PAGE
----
Bonds

10-year Treasury yield falls to new all-time low under 0.7% as flight to bonds continues

Key Points
  • The global flight to the safety of government debt continued on Friday as investors piled into U.S. Treasurys and sent the yield on the 10-year note to record lows.
  • The yield on the benchmark 10-year Treasury sank to a record low of 0.676% at 9:46 a.m. ET, extending its break below 0.7%.
  • The plunge in yields came amid an exodus from stocks as disruptions to businesses on the back of the coronavirus outbreak heighten fears of a global slowdown.

The global flight to the safety of government debt continued on Friday as investors piled into U.S. Treasurys and sent the yield on the 10-year note to record lows.

The yield on the benchmark 10-year Treasury sank to an all-time low of 0.676% at 9:46 a.m. ET, extending its break below 0.7% for the first time ever, per Tradeweb data. The rate was last seen slightly higher at 0.791%.

At lows, the yield on the 30-year Treasury bond hit a fresh record low of 1.259%; the 5-year yield fell to 0.532%; and the 2-year yield dropped to 0.439%. Bond yield fall as their prices rise.

The plunge in yields came amid an exodus from stocks as disruptions to businesses around the world on the back of the coronavirus outbreak heighten fears of a global slowdown. The latest coronavirus figures from the World Health Organization (WHO) indicate at least 95,270 cases of the virus worldwide and at least 3,280 deaths.

The angst came despite the U.S. Federal Reserve's first emergency, 50-basis-point cut since the financial crisis earlier this week and the fact that U.S. lawmakers approved roughly $8 billion in emergency spending to combat the disease.

"It's a brave new world of 0-handles and we've now taken to referencing 10-year yields in basis point terms. 1.0%, thanks for the memories," wrote Ian Lyngen, head of rates strategy at BMO Capital Markets.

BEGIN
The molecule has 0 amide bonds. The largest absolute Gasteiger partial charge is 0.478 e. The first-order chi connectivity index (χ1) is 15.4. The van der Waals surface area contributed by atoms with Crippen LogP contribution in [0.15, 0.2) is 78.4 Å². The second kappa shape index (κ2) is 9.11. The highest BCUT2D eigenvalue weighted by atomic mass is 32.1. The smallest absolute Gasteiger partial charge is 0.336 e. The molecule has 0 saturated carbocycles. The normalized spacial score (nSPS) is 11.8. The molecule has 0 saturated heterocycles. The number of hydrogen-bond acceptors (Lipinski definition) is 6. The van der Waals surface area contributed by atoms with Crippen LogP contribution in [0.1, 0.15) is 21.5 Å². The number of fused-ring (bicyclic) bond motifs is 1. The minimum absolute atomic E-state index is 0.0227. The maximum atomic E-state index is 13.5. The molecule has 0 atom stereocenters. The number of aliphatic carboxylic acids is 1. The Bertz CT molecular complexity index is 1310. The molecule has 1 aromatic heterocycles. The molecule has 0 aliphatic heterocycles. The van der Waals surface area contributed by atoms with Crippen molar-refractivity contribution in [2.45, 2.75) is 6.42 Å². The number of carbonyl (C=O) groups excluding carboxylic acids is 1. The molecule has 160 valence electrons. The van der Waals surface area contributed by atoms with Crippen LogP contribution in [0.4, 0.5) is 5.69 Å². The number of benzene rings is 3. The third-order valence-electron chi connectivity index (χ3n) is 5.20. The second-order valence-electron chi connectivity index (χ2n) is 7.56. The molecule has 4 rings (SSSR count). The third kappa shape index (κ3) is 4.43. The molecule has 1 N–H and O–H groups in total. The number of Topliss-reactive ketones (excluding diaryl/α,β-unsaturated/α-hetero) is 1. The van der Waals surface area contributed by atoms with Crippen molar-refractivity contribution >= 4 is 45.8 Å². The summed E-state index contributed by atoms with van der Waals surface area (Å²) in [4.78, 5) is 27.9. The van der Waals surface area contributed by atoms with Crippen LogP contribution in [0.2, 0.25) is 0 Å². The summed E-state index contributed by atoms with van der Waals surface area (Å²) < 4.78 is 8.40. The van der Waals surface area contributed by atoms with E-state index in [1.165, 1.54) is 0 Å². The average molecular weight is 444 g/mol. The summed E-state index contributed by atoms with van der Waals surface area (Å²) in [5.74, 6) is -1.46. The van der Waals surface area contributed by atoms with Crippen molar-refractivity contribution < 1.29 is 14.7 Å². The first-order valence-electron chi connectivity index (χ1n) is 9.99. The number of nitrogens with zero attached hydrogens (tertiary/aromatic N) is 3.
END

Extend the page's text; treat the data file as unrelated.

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"The 'great repricing' continues, encouraged by falling equity prices and reports that coronavirus infections are approaching 100,000 worldwide," he added. "The economic implications are still unknowable at present, even if the logic that 'the longer the global shutdown continues the deeper the impact' resonates among market participants."

The Dow Jones Industrial Average fell more than 250 points, about 1%, on Friday in yet another big sell-off on Wall Street. The Dow, S&P 500 and Nasdaq Composite on Thursday all sank more than 3% and remain firmly in corrections, each down more than 10% from all-time highs.

Equities and yield moved off their lowest levels Friday morning after the Labor Department reported on Friday that American employers added 273,000 jobs in February and that the unemployment rate held steady at 3.5% as companies in the U.S. continued to hire despite early qualms about the virus. 

Economists surveyed by Dow Jones had been looking for payroll growth of 175,000 and a 3.5% jobless level.

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DoubleLine CEO Jeffrey Gundlach told CNBC on Thursday that he expects the 10-year yield is near the bottom of its fall but that short-term rates will go to zero as growth concerns over the coronavirus persist.

"If we look at history, once the Fed does a panic, inter-meeting rate cut, particularly when it's 50 basis points ... they typically cut pretty quickly again," Gundlach said. "I'm in the camp that the Fed is going to cut rates again, perhaps even in two weeks" during its regularly scheduled meeting.

"We will see short rates headed toward zero," he added.

Treasurys